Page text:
Now I know that didn’t come until much later (100 years to be more exact) but this little piece of prophecy set the stage for the civil rights movement and the definition of “human rights.” This struggle for “Marriage Equality” is the final argument of whether or not gay people are fully human and on equal footing with the rest of this creation we call human. It is the 3/5 of a human being all over again debate all over again.
Oh, I know the religious and political right have not used this exact language, it has been carefully avoided under the cover of morality and ethics of faith dogma or what is natural or not natural. However, that is exactly what is being said to us. As long as we are denied marriage equality the so called right can rest in the blessed assurance we are not fully human and therefore do not have to be treated equally under the law. The conservatives within the Black community say this is not a civil rights issue and our community has taken heat for arguing for what we called our civil rights. Of course for all the wrong reasons they are correct, this argument, this fight, this pitched battle has never been about civil rights, it is in fact about being seen as fully human, yes that is correct human rights! My brothers and sisters in my community have gotten sucked into the wrong conversation. We have been fighting for the right to not get fired, the right to live where we want in relative safety, the right to medical care etc. Yet, even if we get all of that we will still be considered 3/5 of a human being because our love and expression of that is not equal. We can now serve in the military, but we are not equal. We can set up partnerships, but we are not equal. We can serve in churches, but we are not equal. We can have our jobs as long as we don’t claim to be equal.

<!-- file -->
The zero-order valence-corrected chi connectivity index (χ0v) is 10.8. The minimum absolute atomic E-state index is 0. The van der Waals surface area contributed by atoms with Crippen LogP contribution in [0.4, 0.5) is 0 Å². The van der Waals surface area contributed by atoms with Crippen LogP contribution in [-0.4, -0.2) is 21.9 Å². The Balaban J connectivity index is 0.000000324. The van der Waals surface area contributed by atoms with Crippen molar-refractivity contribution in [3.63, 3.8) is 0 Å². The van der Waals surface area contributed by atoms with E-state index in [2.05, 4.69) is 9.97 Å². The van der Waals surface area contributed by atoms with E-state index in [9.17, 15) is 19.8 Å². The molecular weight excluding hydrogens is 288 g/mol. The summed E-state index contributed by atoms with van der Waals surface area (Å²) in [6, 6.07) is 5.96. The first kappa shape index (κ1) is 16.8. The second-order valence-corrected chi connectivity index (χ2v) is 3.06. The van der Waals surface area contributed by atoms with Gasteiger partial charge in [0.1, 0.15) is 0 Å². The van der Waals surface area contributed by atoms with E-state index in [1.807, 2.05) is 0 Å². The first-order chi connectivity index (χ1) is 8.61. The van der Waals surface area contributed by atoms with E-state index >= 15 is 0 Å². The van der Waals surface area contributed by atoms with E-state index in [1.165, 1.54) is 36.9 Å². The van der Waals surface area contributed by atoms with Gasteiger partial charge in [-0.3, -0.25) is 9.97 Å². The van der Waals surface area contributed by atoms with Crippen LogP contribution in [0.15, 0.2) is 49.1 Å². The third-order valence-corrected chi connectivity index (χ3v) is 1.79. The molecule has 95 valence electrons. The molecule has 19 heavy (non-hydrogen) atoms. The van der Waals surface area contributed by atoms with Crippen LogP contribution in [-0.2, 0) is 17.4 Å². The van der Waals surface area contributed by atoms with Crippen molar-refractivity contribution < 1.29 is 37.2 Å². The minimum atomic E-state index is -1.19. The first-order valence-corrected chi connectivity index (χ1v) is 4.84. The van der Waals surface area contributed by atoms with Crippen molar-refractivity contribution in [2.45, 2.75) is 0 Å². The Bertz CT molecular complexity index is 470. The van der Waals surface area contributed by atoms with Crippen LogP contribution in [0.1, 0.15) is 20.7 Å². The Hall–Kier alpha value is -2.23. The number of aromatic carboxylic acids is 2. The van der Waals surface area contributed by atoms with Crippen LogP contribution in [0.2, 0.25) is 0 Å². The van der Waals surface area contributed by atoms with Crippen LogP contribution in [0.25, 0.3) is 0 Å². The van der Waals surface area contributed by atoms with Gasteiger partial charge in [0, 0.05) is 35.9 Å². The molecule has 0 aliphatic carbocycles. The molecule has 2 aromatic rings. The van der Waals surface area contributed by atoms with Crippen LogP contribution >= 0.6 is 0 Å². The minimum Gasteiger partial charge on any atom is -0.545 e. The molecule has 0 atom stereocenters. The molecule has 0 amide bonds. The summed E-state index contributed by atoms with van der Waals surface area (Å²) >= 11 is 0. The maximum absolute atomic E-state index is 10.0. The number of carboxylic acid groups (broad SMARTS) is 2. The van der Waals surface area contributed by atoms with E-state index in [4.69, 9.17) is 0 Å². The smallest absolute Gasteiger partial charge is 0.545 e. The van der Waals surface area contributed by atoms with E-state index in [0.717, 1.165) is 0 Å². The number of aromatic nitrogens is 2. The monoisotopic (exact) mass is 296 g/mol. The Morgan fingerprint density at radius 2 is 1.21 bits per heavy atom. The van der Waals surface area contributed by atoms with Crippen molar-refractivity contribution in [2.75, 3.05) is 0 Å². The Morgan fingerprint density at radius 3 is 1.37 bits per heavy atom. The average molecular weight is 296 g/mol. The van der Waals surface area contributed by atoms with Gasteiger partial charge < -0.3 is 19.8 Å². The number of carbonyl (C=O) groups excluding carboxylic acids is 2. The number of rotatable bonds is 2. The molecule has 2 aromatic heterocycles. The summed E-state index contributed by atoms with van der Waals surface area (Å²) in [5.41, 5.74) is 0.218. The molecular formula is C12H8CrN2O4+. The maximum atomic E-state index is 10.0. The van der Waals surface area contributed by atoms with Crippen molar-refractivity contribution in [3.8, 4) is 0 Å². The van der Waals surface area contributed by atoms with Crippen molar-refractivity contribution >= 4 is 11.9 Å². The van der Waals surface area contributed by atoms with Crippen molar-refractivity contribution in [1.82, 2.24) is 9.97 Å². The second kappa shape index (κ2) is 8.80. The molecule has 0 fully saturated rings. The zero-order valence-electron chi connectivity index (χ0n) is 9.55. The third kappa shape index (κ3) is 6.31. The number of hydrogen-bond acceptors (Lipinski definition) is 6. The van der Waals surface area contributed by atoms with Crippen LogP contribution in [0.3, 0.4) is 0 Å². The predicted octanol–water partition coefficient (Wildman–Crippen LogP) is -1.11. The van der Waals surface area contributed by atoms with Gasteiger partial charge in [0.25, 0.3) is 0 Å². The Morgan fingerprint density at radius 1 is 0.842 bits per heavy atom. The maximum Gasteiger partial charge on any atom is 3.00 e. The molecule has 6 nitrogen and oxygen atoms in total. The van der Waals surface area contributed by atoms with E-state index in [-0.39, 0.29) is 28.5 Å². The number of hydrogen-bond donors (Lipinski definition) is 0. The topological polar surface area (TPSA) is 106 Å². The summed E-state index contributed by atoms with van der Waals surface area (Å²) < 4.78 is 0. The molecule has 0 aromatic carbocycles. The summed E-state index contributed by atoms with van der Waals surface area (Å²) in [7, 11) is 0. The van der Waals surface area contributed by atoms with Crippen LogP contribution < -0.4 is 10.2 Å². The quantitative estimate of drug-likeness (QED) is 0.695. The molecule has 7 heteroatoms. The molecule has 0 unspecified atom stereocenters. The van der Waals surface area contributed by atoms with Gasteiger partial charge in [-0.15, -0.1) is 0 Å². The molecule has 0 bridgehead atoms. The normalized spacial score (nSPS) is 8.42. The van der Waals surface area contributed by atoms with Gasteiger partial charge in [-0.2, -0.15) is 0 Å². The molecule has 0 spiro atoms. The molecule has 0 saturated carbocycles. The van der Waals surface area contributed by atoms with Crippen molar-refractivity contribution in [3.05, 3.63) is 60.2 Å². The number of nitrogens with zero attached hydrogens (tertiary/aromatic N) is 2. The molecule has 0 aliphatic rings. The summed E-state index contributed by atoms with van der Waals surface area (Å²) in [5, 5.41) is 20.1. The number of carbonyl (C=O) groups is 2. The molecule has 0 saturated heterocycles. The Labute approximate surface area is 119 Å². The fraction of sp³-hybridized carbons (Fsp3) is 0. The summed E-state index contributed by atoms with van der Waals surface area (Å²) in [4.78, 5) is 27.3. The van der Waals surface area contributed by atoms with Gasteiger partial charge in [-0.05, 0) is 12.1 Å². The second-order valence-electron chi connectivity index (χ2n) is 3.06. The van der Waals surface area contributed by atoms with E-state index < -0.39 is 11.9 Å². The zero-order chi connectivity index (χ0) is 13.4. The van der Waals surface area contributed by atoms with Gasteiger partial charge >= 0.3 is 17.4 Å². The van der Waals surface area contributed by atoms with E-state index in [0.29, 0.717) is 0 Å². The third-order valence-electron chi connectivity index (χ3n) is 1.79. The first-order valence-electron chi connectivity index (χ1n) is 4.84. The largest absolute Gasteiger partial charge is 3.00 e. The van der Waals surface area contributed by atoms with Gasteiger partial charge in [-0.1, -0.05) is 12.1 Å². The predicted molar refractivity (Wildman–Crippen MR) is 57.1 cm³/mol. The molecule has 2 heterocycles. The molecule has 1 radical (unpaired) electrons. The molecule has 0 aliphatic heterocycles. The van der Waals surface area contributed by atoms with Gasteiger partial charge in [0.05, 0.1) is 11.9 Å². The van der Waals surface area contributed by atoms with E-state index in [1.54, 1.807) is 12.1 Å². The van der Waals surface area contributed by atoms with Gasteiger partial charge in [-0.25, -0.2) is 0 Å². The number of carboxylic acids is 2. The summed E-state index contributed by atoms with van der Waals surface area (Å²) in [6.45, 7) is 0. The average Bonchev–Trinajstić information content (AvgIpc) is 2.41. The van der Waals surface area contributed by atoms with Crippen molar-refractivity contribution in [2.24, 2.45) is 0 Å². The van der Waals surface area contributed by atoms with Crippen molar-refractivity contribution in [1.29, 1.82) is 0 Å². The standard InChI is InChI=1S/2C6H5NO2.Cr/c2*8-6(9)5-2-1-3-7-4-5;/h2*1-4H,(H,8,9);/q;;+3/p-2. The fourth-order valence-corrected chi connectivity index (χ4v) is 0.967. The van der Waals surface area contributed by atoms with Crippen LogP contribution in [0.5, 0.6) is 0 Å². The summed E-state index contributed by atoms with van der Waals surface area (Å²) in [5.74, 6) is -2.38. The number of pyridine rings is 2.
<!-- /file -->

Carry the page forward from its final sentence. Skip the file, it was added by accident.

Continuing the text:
The political and religious right is saying they are 6 feet tall and we are only 3.6 feet tall, so we can never fully have what they have.